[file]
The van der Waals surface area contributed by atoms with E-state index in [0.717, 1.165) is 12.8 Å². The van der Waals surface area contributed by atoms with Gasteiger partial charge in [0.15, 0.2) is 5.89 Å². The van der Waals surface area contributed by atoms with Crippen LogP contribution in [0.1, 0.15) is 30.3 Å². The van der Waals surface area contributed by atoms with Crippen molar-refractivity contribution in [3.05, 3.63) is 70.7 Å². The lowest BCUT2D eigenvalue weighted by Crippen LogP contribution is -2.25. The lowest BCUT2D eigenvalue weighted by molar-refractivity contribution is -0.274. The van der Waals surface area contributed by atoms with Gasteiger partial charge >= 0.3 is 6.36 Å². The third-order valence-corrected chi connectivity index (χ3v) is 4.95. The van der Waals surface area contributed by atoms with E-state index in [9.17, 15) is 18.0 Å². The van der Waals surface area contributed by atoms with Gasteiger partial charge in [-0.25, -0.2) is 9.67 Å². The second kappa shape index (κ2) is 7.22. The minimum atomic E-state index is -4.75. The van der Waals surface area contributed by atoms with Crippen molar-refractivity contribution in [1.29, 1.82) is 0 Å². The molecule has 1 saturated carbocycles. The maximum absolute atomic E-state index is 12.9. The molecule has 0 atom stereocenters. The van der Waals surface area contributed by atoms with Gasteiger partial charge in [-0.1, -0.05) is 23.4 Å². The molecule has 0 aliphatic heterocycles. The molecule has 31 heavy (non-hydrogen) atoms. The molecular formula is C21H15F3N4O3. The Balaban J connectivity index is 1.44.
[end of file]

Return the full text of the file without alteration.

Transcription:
The van der Waals surface area contributed by atoms with E-state index in [0.717, 1.165) is 12.8 Å². The van der Waals surface area contributed by atoms with Gasteiger partial charge in [0.15, 0.2) is 5.89 Å². The van der Waals surface area contributed by atoms with Crippen LogP contribution in [0.1, 0.15) is 30.3 Å². The van der Waals surface area contributed by atoms with Crippen molar-refractivity contribution in [3.05, 3.63) is 70.7 Å². The lowest BCUT2D eigenvalue weighted by Crippen LogP contribution is -2.25. The lowest BCUT2D eigenvalue weighted by molar-refractivity contribution is -0.274. The van der Waals surface area contributed by atoms with Gasteiger partial charge >= 0.3 is 6.36 Å². The third-order valence-corrected chi connectivity index (χ3v) is 4.95. The van der Waals surface area contributed by atoms with E-state index in [9.17, 15) is 18.0 Å². The van der Waals surface area contributed by atoms with Gasteiger partial charge in [-0.25, -0.2) is 9.67 Å². The second kappa shape index (κ2) is 7.22. The minimum atomic E-state index is -4.75. The van der Waals surface area contributed by atoms with Crippen molar-refractivity contribution in [1.29, 1.82) is 0 Å². The molecule has 1 saturated carbocycles. The maximum absolute atomic E-state index is 12.9. The molecule has 0 atom stereocenters. The van der Waals surface area contributed by atoms with Gasteiger partial charge in [-0.1, -0.05) is 23.4 Å². The molecule has 0 aliphatic heterocycles. The molecule has 31 heavy (non-hydrogen) atoms. The molecular formula is C21H15F3N4O3. The Balaban J connectivity index is 1.44.